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Stéphane Baciocchi

Marcel Mauss, Henri Hubert and Robert Hertz. Saints, Heroes, Myths, and Rites. Classical Durkheimian Studies of Religion and Society, edited and translated by Alexander Riley, Sarah Daynes and Cyril Isnart, Boulder: Paradigm Publishers, ‘The Yale Cultural Sociology Series’, 2009, 221 pp.

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Parallel Myths, Popular Maps

The Europe of Soccer

Paul Dietschy, David Ranc and Albrecht Sonntag

Although history textbooks are highly revealing sources of what is considered worthy of being included in collective memory, they only tell half the story. The study of the non-official “parallel pantheons” of popular culture also contribute significantly to understanding patterns of perception and self-perception as well as mental representations of “Europe.” For more than a century, soccer, Europe's most widely shared social practice, has contributed to shaping perceptions of what can be encompassed under the term “Europe.” This article focuses on the “popular maps” of Europe that soccer has drawn over the last half-century and hints at the myths of cultural commonality that underpin them. It appears that while soccer represents a somewhat ambiguous metaphor for contemporary Europe, it can also supply interesting insights into the emergence of horizontal bonds between Europeans.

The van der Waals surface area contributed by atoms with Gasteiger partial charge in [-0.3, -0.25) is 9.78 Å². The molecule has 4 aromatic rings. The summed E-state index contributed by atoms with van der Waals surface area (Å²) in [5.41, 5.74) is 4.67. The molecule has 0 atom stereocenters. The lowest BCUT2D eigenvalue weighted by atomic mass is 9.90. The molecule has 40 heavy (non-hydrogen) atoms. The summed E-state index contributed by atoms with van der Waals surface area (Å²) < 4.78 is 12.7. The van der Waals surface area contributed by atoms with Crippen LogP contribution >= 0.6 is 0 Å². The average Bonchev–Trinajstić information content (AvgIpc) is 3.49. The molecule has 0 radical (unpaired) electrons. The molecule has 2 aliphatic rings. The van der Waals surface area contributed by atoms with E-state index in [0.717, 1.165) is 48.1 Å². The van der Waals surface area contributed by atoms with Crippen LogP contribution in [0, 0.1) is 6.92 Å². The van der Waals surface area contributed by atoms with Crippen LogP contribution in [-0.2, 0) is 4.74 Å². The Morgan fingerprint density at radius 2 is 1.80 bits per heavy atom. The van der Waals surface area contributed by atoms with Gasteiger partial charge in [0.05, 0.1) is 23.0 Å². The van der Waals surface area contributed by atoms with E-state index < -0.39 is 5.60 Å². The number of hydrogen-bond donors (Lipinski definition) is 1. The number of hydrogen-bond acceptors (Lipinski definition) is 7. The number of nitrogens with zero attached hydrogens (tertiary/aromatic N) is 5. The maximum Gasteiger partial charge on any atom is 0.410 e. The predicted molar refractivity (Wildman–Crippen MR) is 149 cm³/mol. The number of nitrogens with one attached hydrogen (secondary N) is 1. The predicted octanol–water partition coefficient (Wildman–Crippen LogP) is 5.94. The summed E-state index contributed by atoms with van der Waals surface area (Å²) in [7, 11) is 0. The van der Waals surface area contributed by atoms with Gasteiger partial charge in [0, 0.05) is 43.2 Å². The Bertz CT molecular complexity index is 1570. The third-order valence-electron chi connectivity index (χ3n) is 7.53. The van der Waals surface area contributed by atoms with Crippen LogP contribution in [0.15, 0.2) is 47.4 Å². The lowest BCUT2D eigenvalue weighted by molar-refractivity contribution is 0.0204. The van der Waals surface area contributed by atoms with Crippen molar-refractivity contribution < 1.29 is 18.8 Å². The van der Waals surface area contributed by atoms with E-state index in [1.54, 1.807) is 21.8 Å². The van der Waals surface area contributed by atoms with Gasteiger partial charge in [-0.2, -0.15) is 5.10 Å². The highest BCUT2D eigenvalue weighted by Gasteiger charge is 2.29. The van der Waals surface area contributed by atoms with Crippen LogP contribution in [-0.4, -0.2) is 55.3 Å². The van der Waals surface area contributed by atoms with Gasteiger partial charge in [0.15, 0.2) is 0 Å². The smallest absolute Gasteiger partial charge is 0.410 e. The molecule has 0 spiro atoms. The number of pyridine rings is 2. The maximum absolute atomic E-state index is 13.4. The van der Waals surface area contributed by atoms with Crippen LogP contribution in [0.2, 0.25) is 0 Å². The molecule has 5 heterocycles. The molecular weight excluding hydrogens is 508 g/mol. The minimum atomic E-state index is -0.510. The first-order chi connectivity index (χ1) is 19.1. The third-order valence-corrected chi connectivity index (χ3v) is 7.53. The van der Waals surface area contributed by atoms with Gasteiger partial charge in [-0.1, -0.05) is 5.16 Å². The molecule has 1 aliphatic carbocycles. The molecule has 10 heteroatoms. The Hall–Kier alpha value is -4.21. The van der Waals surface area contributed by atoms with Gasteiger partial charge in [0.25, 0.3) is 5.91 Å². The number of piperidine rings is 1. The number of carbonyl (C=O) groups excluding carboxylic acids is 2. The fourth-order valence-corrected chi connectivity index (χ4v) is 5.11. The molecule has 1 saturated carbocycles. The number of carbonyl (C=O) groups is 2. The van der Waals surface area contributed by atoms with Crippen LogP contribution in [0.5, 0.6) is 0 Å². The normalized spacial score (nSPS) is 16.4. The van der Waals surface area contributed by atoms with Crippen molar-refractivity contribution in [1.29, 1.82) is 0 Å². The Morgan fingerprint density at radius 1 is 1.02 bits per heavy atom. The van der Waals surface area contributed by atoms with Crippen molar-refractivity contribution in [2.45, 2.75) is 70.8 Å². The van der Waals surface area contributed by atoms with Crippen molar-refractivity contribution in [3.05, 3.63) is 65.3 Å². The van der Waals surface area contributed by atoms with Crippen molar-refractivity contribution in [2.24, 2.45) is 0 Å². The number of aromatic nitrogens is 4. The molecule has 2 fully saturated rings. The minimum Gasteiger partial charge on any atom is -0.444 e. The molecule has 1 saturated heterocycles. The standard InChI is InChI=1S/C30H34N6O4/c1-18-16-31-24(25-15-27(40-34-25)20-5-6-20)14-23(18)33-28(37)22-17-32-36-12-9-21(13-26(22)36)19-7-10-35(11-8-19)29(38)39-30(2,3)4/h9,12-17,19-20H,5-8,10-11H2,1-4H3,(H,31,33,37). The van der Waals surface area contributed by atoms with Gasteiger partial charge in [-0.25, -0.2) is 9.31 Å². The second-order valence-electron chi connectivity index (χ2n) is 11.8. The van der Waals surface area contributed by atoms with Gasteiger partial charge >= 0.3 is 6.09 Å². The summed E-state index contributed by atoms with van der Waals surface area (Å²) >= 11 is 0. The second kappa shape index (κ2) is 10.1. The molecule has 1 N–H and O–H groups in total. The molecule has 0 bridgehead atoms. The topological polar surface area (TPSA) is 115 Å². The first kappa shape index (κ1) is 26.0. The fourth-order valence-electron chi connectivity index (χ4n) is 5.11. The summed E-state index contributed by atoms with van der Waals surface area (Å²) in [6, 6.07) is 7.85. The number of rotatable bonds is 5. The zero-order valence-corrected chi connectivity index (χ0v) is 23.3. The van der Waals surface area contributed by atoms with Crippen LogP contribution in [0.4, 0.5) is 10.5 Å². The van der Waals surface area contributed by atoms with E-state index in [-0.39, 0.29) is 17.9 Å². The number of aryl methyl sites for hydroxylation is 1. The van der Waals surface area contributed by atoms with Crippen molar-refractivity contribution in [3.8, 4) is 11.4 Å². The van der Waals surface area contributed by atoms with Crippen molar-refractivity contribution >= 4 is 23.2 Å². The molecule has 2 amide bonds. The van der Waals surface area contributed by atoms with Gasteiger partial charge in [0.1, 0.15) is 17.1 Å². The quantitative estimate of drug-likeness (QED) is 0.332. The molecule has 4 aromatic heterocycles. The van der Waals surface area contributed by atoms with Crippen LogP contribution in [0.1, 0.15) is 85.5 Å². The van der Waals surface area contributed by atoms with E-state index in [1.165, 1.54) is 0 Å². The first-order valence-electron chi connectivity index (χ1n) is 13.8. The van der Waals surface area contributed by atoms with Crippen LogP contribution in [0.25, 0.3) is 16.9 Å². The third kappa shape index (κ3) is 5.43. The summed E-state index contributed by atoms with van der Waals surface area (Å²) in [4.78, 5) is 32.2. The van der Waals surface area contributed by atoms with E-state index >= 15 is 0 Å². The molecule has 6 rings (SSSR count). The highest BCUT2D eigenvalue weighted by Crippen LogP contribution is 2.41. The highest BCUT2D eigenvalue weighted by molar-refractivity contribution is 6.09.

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Materiality as an Agency of Knowledge

Competing Forms of Knowledge in Rachel’s Tomb in Tiberias

Nimrod Luz